Novel Test Links Immune Hotspots to Improved Breast Cancer Prognosis

Novel Test Links Immune Hotspots to Improved Breast Cancer Prognosis


A recent study established an automated histological image processing technique to quantify spatial heterogeneity in the distribution patterns of tumor-infiltrating lymphocytes (TILs) in breast cancer. The study entitled “Beyond immune density: critical role of spatial heterogeneity in estrogen receptor-negative breast cancer” was published in Modern Pathology by Institute of Cancer Research researchers in London.

A good prognosis in estrogen receptor-negative (ER negative) breast cancer has been associated with the abundance of tumor-infiltrating lymphocytes. Still, there is a high level of spatial heterogeneity in lymphocytic infiltration and its clinical relevance is not well understood.

The team found that the quantity of co-localized cancer and immune hotspots weighted by tumor area rather than number of cancer or immune hotspots is associated with a better prognosis in estrogen receptor-negative breast cancer.

The research team used statistical software already utilized in hotspots of criminology cases to follow the extent to which immune cells arrive in and attack breast cancer cells. This method can evaluate if the patient’s immune system is delimiting cancer and discriminate which patients will need intensive treatment to inhibit a more aggressive tumor.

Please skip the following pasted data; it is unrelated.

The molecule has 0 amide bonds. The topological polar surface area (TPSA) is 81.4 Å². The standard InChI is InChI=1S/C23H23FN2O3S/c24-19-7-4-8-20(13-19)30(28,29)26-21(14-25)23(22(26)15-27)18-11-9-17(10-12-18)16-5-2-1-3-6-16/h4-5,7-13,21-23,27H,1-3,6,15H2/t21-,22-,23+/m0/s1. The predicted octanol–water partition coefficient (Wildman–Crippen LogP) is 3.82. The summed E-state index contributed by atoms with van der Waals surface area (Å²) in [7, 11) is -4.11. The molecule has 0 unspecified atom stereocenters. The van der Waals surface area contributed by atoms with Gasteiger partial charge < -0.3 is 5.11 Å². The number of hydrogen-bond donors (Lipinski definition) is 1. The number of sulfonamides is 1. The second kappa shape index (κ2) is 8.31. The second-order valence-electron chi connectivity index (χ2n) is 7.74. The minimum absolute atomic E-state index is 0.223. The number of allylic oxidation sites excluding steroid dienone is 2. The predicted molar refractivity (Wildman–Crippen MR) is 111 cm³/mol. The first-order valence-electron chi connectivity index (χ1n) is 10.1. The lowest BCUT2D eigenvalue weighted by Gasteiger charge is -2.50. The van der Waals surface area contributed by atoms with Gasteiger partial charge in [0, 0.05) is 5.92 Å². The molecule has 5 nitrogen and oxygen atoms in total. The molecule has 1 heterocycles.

The team found that hotspots where immune cells are spatially grouped around breast cancer cells provided a better measurement of immune responses than only the numbers of immune cells inside the tumor. The research team found that patients with cancers showing higher number of spots and with lower number of spots survived approximately 91 and 64 months, respectively, before the tumor metastasized. This new methodology may complement the traditional methods of examining tumor samples using a microscope.

“Our research is aiming to develop completely new ways of telling apart more and less aggressive cancers, based on how successful the immune system is in keeping tumours in check,” said Dr. Yinyin Yuan, in a news release.

Dr. Yuan said that by analyzing how immune cells interact with tumor cells clinicians can divide women into two groups with distinct needs for specific types of therapies.

“Cancer remains one of the most challenging diseases affecting the UK population today, and technical innovation is key to improving its diagnosis and an individual’s initial prognosis,” said Prof. Philip Nelson, Chief Executive at EPSRC.

Prof. Nelson added that they are enthusiastic with these advances in computational methods which could be sued as future standard methods to improve clinical patient prognosis, noting that this study highlighted the importance of an interdisciplinary approach, including research on Engineering, Physical Sciences and Mathematical Sciences, to allow a better understanding of cancer, its progression and treatment.